Sun Identity Manager Overview

# Assessing the Need for Availability

This section describes how to assess the amount of availability that your specific deployment requires.

## Assessing the Cost of Downtime

Because Identity Manager is not in the transaction path between general users and the systems and applications that they already have access to, Identity Manager downtime is not the nightmare that you might imagine. If Identity Manager is unavailable, end users are still able to access resources through their provisioned accounts.

The main cost of Identity Manager downtime is lost productivity. If Identity Manager is down, end users cannot use Identity Manager to gain access to systems that they are either locked out of or not provisioned to.

To calculate the cost of downtime, the first number that is needed is the average cost of lost productivity due to end users being unable to access computing resources within the enterprise. In our assessment, this number is called productivity per person hour.

The other major number that needs to be determined is the percentage of end users within the user population who need to use Identity Manager at any given time. This population usually includes new hires who need to be provisioned, and end users who have forgotten their password if password management is a part of the deployment.

Consider the following hypothetical situation:

 Total number of employees 20,000 Number of password resets in a day 130 Number of new hires in a day 30 Number of hours in a work day 8

For this particular situation you can calculate the following:

• The number of employees needing Identity Manager at any given hour = (130 + 30) / 8 = 20

• The percentage of employees needing Identity Manager at any given hour = 20 / 20,000 = .1% or 1 in 1000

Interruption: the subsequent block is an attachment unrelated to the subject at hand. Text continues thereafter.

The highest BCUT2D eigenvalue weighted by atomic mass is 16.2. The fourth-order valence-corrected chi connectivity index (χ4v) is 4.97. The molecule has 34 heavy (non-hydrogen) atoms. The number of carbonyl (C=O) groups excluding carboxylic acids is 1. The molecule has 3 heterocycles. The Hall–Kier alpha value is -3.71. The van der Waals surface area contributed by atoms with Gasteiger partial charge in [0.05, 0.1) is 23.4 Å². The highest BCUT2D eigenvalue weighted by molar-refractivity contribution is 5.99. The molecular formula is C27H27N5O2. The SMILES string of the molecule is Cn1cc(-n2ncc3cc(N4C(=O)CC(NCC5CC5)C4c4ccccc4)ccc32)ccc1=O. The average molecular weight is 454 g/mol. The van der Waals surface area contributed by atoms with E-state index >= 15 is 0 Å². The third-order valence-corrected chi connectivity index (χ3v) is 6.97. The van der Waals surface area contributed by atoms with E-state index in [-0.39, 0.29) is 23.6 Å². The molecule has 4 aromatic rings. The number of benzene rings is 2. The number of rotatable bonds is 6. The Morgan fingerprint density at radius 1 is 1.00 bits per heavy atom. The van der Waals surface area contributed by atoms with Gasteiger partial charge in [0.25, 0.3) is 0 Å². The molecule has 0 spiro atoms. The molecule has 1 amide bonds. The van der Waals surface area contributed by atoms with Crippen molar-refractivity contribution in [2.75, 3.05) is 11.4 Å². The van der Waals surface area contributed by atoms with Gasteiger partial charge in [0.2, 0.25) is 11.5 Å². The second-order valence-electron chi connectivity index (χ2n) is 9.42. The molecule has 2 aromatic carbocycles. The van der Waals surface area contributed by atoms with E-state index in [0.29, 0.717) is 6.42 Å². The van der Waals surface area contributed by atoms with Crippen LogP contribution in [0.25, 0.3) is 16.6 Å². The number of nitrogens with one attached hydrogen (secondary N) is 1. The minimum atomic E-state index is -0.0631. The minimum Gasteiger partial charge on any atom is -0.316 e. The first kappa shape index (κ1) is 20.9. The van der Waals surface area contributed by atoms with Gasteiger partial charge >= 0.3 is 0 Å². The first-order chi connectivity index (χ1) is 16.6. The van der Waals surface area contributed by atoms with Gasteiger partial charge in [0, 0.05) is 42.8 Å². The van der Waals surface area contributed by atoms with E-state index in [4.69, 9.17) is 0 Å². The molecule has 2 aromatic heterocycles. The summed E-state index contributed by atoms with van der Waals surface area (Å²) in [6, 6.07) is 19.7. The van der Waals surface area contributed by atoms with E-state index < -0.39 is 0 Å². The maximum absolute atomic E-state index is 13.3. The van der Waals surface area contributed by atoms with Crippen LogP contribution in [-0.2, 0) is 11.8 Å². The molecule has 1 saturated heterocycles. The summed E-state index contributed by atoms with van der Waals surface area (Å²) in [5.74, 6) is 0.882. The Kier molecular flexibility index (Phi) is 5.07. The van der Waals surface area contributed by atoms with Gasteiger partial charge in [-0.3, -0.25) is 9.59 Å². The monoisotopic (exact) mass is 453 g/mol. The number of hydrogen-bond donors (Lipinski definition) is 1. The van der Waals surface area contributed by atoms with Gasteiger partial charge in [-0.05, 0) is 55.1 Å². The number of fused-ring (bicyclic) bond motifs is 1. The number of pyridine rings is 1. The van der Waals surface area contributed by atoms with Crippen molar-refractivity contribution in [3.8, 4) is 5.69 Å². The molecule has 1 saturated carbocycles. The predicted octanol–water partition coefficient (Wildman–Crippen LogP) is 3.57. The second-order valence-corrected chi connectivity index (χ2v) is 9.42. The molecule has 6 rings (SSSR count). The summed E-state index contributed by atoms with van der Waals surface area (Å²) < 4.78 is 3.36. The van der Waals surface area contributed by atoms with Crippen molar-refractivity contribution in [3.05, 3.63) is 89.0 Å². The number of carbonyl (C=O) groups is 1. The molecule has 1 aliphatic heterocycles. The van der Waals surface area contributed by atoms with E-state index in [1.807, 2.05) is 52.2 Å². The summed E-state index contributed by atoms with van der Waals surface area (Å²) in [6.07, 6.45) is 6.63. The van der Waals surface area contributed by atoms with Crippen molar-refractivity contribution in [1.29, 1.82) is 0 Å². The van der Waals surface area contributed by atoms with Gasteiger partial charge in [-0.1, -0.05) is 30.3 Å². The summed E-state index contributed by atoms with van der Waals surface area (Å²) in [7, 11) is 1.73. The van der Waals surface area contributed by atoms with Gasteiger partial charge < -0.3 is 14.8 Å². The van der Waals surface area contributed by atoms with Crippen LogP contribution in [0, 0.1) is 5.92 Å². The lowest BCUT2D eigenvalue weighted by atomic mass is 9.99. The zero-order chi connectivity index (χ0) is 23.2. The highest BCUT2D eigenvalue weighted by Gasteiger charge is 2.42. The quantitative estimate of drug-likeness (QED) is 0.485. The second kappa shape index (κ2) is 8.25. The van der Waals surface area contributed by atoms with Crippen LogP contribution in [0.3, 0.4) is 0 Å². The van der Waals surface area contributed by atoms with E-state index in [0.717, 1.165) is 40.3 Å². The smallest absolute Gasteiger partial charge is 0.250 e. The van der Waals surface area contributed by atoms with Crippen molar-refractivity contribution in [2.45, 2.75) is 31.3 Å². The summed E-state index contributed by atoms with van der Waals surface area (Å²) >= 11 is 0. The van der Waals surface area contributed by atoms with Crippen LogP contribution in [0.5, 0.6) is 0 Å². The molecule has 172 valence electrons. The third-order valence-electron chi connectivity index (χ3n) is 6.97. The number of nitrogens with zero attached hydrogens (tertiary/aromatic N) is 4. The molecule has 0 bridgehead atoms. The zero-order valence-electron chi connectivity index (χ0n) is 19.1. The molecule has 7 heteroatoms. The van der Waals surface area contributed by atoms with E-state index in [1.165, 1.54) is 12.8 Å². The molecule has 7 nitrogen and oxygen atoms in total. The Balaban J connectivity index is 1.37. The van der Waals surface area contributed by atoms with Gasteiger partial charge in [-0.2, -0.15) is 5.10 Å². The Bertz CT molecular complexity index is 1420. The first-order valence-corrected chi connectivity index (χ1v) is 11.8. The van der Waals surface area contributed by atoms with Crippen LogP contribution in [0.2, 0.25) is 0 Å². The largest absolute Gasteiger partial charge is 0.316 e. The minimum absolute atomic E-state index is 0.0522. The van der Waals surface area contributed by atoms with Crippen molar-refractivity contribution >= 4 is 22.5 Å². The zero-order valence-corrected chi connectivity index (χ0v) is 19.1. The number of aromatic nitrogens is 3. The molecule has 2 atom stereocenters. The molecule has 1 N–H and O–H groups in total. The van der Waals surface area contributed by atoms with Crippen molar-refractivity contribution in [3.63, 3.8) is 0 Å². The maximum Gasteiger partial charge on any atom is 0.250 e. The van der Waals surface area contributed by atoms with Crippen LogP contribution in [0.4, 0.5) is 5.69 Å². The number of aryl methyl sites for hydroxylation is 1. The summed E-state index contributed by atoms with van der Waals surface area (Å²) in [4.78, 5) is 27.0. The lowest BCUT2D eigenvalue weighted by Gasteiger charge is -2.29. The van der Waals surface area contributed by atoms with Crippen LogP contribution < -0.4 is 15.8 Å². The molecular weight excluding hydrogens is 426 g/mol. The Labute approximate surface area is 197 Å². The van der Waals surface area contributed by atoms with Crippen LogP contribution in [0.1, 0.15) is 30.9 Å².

Using these numbers you can then estimate the cost of an Identity Manager outage:

 Productivity per person hour \$100 Loss in productivity .5 (50% decrease in productivity due to inability to access system) Number of people affected 20 Subtotal \$1,000 Duration of outage 2 hours Total immediate loss \$2,000

This example shows that even though the number of users being managed by Identity Manager is high, the number of users needing Identity Manager to gain access to systems at any given time is usually low.

Another point to consider is that the time it takes to bring a system like Identity Manager back online is usually less than the time it takes to execute the manual provisioning processes that Identity Manager is automating. So while Identity Manager downtime exacts a cost, it is usually less than the cost of using manual processes to give users access to resources.

## Understanding the Causes of Downtime

When planning for an Identity Manager highly-available deployment, it is worthwhile to consider the causes of downtime.

These causes include the following:

• Operator error

• Hardware failure

• Software failure

• Planned down time (Upgrades to hardware and software)

• Poor performance (Perceived downtime)

## Calculating Return on Investment

Identity Manager automates processes and reduces lost productivity. The return on investing in a highly-available Identity Manager architecture is realized by minimizing downtime and averting lost productivity.

You can use the cost of downtime to determine the amount of availability that is ultimately needed for Identity Manager. In general, a moderate investment in making Identity Manager highly-available is worthwhile.

When calculating the cost of your investment, remember that purchasing HA/FT hardware and software is only one part of implementing an available solution. Having a knowledgeable staff to keep it up and running is another cost.